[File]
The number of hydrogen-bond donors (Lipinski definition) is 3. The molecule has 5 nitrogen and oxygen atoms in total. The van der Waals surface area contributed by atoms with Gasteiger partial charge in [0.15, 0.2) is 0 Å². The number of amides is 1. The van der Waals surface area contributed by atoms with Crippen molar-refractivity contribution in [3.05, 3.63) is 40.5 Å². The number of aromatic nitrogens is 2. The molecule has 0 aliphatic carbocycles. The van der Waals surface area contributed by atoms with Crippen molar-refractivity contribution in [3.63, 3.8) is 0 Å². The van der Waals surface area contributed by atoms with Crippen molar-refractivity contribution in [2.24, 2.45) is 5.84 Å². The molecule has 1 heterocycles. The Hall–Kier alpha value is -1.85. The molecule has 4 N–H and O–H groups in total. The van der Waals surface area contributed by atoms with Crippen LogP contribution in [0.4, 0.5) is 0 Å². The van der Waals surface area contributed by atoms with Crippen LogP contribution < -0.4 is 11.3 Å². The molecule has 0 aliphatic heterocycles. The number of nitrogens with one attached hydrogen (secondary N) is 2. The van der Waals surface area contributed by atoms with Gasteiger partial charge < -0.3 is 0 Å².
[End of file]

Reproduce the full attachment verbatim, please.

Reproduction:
The number of hydrogen-bond donors (Lipinski definition) is 3. The molecule has 5 nitrogen and oxygen atoms in total. The van der Waals surface area contributed by atoms with Gasteiger partial charge in [0.15, 0.2) is 0 Å². The number of amides is 1. The van der Waals surface area contributed by atoms with Crippen molar-refractivity contribution in [3.05, 3.63) is 40.5 Å². The number of aromatic nitrogens is 2. The molecule has 0 aliphatic carbocycles. The van der Waals surface area contributed by atoms with Crippen molar-refractivity contribution in [3.63, 3.8) is 0 Å². The van der Waals surface area contributed by atoms with Crippen molar-refractivity contribution in [2.24, 2.45) is 5.84 Å². The molecule has 1 heterocycles. The Hall–Kier alpha value is -1.85. The molecule has 4 N–H and O–H groups in total. The van der Waals surface area contributed by atoms with Crippen LogP contribution in [0.4, 0.5) is 0 Å². The van der Waals surface area contributed by atoms with Crippen LogP contribution < -0.4 is 11.3 Å². The molecule has 0 aliphatic heterocycles. The number of nitrogens with one attached hydrogen (secondary N) is 2. The van der Waals surface area contributed by atoms with Gasteiger partial charge < -0.3 is 0 Å².